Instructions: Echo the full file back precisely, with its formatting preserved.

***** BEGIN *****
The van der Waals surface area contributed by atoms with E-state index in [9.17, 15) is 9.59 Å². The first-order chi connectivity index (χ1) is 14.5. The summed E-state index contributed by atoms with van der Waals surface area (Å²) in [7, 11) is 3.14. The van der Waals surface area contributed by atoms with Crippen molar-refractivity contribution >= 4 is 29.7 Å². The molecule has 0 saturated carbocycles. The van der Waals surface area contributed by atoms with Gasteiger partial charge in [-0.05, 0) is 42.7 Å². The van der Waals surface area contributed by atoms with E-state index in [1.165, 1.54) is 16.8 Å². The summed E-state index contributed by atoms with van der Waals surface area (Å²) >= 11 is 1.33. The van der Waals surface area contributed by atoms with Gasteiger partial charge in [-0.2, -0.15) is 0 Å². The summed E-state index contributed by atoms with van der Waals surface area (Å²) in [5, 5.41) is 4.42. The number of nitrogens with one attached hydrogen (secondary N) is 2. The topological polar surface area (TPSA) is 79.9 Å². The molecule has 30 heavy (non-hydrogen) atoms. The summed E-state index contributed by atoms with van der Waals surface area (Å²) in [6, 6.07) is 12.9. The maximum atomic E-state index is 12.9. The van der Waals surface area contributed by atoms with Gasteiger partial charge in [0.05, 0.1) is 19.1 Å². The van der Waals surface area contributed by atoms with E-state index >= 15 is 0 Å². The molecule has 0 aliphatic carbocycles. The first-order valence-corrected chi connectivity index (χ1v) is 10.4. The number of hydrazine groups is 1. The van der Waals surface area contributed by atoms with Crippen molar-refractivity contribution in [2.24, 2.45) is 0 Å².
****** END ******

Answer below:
The van der Waals surface area contributed by atoms with E-state index in [9.17, 15) is 9.59 Å². The first-order chi connectivity index (χ1) is 14.5. The summed E-state index contributed by atoms with van der Waals surface area (Å²) in [7, 11) is 3.14. The van der Waals surface area contributed by atoms with Crippen molar-refractivity contribution >= 4 is 29.7 Å². The molecule has 0 saturated carbocycles. The van der Waals surface area contributed by atoms with Gasteiger partial charge in [-0.05, 0) is 42.7 Å². The van der Waals surface area contributed by atoms with E-state index in [1.165, 1.54) is 16.8 Å². The summed E-state index contributed by atoms with van der Waals surface area (Å²) >= 11 is 1.33. The van der Waals surface area contributed by atoms with Gasteiger partial charge in [-0.2, -0.15) is 0 Å². The summed E-state index contributed by atoms with van der Waals surface area (Å²) in [5, 5.41) is 4.42. The number of nitrogens with one attached hydrogen (secondary N) is 2. The topological polar surface area (TPSA) is 79.9 Å². The molecule has 30 heavy (non-hydrogen) atoms. The summed E-state index contributed by atoms with van der Waals surface area (Å²) in [6, 6.07) is 12.9. The maximum atomic E-state index is 12.9. The van der Waals surface area contributed by atoms with Gasteiger partial charge in [0.05, 0.1) is 19.1 Å². The van der Waals surface area contributed by atoms with E-state index >= 15 is 0 Å². The molecule has 0 aliphatic carbocycles. The first-order valence-corrected chi connectivity index (χ1v) is 10.4. The number of hydrazine groups is 1. The van der Waals surface area contributed by atoms with Crippen molar-refractivity contribution in [2.24, 2.45) is 0 Å².